Gender Gender

Under-five clinics critical for child survival

THE outbreak of COVID-19 is reportedly affecting under-five clinic attendance and, by implication, the immunisation of children against life-threatening diseases.
Information from health centres and other sources suggests low attendance of under-five clinics by mothers and fathers in certain localities, therefore making the babies more vulnerable to many preventable and life-threatening diseases.
Early this week, Livingstone district health director Faceroy Nkole noted with concern the reduction in numbers of parents and guardians who are taking their children for under-five clinic.
“What we have noticed is that people have stopped coming to health facilities. They are scared of the virus, rightly so. But they need not stop coming,” Dr Nkole said in an interview with Ndangwa Mwittah in Livingstone.
Well, before Dr Nkole made those sentiments, weeks earlier, I had learnt from some mothers in a WhatsApp group that some mothers were skipping under-five appointments for their babies after Zambia recorded its first two cases of the coronavirus.
This means that the affected infants are being deprived of vaccination against preventable life-threatening diseases such as polio, measles, tetanus, tuberculosis, pneumonia, diarrhoea and diphtheria, among others.
Obviously, what the parents of these babies do not realise is that delaying the babies from receiving age-appropriate vaccines may have catastrophic effects on children’s health.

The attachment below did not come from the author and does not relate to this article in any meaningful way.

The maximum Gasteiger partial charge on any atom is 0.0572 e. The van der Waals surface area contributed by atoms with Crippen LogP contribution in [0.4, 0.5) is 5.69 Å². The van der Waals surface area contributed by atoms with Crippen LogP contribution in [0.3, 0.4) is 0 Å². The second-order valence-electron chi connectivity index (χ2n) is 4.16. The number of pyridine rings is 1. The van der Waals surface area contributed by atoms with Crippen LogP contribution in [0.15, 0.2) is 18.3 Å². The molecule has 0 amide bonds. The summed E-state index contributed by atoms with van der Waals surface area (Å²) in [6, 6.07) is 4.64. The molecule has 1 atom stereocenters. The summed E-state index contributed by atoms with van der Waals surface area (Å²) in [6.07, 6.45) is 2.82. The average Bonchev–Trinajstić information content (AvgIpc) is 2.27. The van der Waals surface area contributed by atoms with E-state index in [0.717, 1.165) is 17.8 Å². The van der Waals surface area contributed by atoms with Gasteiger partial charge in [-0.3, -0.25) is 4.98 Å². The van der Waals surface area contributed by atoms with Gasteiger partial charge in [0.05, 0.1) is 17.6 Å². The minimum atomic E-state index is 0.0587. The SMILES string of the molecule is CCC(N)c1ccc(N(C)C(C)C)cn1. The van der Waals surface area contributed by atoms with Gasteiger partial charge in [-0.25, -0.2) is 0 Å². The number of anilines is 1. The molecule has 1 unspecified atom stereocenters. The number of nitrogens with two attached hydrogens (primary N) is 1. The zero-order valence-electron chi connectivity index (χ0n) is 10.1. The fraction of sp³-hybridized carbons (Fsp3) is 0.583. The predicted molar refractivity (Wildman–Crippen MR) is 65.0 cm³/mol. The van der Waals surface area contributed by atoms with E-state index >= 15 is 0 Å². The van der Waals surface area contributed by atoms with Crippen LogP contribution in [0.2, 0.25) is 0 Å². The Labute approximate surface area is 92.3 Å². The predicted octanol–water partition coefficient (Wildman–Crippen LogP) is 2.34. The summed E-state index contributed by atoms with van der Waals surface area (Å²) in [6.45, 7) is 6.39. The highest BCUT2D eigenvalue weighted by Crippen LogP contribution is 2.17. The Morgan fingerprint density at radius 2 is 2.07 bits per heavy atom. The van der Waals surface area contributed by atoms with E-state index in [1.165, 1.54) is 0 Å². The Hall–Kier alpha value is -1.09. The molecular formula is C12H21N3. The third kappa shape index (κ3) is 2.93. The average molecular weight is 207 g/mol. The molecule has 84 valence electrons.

Mind you, the children are vulnerable to various infections right within our homes, so keeping them indoors, without getting them vaccinated, is quite dangerous.
As a matter of fact, our very homes may be disease vectors because we have various contagious diseases right within our homes and communities. Our very own kith and kin in our homes and friends who visit us could be potential carriers of infectious diseases that could be passed on to our children if they are not vaccinated.
The other danger of skipping under-five clinic appointments is that the growth of affected babies and other under-five children is not being monitored through the monthly weight check-ups.
This means that health care providers cannot provide the necessary interventions to help children who are not growing properly, perhaps owing to poor feeding patterns and unknown health complications.